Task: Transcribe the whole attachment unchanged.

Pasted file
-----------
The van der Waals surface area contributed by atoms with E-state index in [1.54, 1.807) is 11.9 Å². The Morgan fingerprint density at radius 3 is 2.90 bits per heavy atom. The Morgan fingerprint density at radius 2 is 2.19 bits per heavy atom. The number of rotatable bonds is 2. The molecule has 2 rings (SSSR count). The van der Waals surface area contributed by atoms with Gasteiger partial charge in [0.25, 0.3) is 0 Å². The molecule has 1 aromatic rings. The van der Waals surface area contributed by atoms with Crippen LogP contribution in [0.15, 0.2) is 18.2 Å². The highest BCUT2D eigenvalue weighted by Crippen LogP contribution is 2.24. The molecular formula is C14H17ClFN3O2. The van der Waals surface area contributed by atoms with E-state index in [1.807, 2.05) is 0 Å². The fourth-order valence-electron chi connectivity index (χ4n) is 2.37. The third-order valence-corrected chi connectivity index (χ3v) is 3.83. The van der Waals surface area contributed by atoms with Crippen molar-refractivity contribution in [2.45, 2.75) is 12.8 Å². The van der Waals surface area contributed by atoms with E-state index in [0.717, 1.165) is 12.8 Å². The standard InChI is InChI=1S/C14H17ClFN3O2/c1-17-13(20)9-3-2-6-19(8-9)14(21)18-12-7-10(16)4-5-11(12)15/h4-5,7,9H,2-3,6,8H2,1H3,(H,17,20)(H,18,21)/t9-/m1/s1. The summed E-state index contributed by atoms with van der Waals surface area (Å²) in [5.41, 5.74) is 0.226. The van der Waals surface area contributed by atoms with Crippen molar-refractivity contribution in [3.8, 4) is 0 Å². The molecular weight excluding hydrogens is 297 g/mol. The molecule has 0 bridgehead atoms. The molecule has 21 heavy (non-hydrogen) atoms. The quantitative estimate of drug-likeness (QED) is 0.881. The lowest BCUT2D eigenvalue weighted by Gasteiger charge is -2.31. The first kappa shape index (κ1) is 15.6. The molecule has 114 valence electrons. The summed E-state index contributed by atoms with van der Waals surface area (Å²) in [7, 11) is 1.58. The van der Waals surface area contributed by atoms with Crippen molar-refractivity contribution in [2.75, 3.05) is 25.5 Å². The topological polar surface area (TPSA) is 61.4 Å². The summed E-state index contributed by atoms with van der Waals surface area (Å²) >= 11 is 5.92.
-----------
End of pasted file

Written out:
The van der Waals surface area contributed by atoms with E-state index in [1.54, 1.807) is 11.9 Å². The Morgan fingerprint density at radius 3 is 2.90 bits per heavy atom. The Morgan fingerprint density at radius 2 is 2.19 bits per heavy atom. The number of rotatable bonds is 2. The molecule has 2 rings (SSSR count). The van der Waals surface area contributed by atoms with Gasteiger partial charge in [0.25, 0.3) is 0 Å². The molecule has 1 aromatic rings. The van der Waals surface area contributed by atoms with Crippen LogP contribution in [0.15, 0.2) is 18.2 Å². The highest BCUT2D eigenvalue weighted by Crippen LogP contribution is 2.24. The molecular formula is C14H17ClFN3O2. The van der Waals surface area contributed by atoms with E-state index in [1.807, 2.05) is 0 Å². The fourth-order valence-electron chi connectivity index (χ4n) is 2.37. The third-order valence-corrected chi connectivity index (χ3v) is 3.83. The van der Waals surface area contributed by atoms with Crippen molar-refractivity contribution in [2.45, 2.75) is 12.8 Å². The van der Waals surface area contributed by atoms with E-state index in [0.717, 1.165) is 12.8 Å². The standard InChI is InChI=1S/C14H17ClFN3O2/c1-17-13(20)9-3-2-6-19(8-9)14(21)18-12-7-10(16)4-5-11(12)15/h4-5,7,9H,2-3,6,8H2,1H3,(H,17,20)(H,18,21)/t9-/m1/s1. The summed E-state index contributed by atoms with van der Waals surface area (Å²) in [5.41, 5.74) is 0.226. The van der Waals surface area contributed by atoms with Crippen molar-refractivity contribution in [3.8, 4) is 0 Å². The molecular weight excluding hydrogens is 297 g/mol. The molecule has 0 bridgehead atoms. The molecule has 21 heavy (non-hydrogen) atoms. The quantitative estimate of drug-likeness (QED) is 0.881. The lowest BCUT2D eigenvalue weighted by Gasteiger charge is -2.31. The first kappa shape index (κ1) is 15.6. The molecule has 114 valence electrons. The summed E-state index contributed by atoms with van der Waals surface area (Å²) in [7, 11) is 1.58. The van der Waals surface area contributed by atoms with Crippen molar-refractivity contribution in [2.75, 3.05) is 25.5 Å². The topological polar surface area (TPSA) is 61.4 Å². The summed E-state index contributed by atoms with van der Waals surface area (Å²) >= 11 is 5.92.